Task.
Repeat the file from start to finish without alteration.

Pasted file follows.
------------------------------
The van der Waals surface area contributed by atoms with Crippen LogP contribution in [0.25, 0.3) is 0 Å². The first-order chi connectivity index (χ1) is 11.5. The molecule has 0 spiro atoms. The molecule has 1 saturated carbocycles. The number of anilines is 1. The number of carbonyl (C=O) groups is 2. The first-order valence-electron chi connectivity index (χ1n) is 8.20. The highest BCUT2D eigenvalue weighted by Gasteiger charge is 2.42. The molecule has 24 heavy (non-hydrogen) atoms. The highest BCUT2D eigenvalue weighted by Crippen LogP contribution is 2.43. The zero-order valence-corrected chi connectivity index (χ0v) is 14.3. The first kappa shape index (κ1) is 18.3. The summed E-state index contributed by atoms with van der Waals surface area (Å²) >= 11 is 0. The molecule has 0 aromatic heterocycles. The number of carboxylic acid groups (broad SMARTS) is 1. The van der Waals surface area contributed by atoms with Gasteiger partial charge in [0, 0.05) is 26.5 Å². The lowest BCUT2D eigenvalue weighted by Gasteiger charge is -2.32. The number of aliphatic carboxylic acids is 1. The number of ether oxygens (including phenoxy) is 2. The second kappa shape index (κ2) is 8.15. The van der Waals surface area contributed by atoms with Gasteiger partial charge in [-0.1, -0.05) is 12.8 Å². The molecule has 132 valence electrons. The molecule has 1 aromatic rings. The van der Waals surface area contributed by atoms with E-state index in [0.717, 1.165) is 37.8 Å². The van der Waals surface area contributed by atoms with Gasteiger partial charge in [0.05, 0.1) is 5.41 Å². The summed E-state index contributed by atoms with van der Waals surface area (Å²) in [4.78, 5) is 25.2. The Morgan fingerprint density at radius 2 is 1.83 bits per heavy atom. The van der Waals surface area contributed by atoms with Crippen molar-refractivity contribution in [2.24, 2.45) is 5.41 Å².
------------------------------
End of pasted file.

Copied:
The van der Waals surface area contributed by atoms with Crippen LogP contribution in [0.25, 0.3) is 0 Å². The first-order chi connectivity index (χ1) is 11.5. The molecule has 0 spiro atoms. The molecule has 1 saturated carbocycles. The number of anilines is 1. The number of carbonyl (C=O) groups is 2. The first-order valence-electron chi connectivity index (χ1n) is 8.20. The highest BCUT2D eigenvalue weighted by Gasteiger charge is 2.42. The molecule has 24 heavy (non-hydrogen) atoms. The highest BCUT2D eigenvalue weighted by Crippen LogP contribution is 2.43. The zero-order valence-corrected chi connectivity index (χ0v) is 14.3. The first kappa shape index (κ1) is 18.3. The summed E-state index contributed by atoms with van der Waals surface area (Å²) >= 11 is 0. The molecule has 0 aromatic heterocycles. The number of carboxylic acid groups (broad SMARTS) is 1. The van der Waals surface area contributed by atoms with Gasteiger partial charge in [0, 0.05) is 26.5 Å². The lowest BCUT2D eigenvalue weighted by Gasteiger charge is -2.32. The number of aliphatic carboxylic acids is 1. The number of ether oxygens (including phenoxy) is 2. The second kappa shape index (κ2) is 8.15. The van der Waals surface area contributed by atoms with Gasteiger partial charge in [-0.1, -0.05) is 12.8 Å². The molecule has 132 valence electrons. The molecule has 1 aromatic rings. The van der Waals surface area contributed by atoms with E-state index in [0.717, 1.165) is 37.8 Å². The van der Waals surface area contributed by atoms with Gasteiger partial charge in [0.05, 0.1) is 5.41 Å². The summed E-state index contributed by atoms with van der Waals surface area (Å²) in [4.78, 5) is 25.2. The Morgan fingerprint density at radius 2 is 1.83 bits per heavy atom. The van der Waals surface area contributed by atoms with Crippen molar-refractivity contribution in [2.24, 2.45) is 5.41 Å².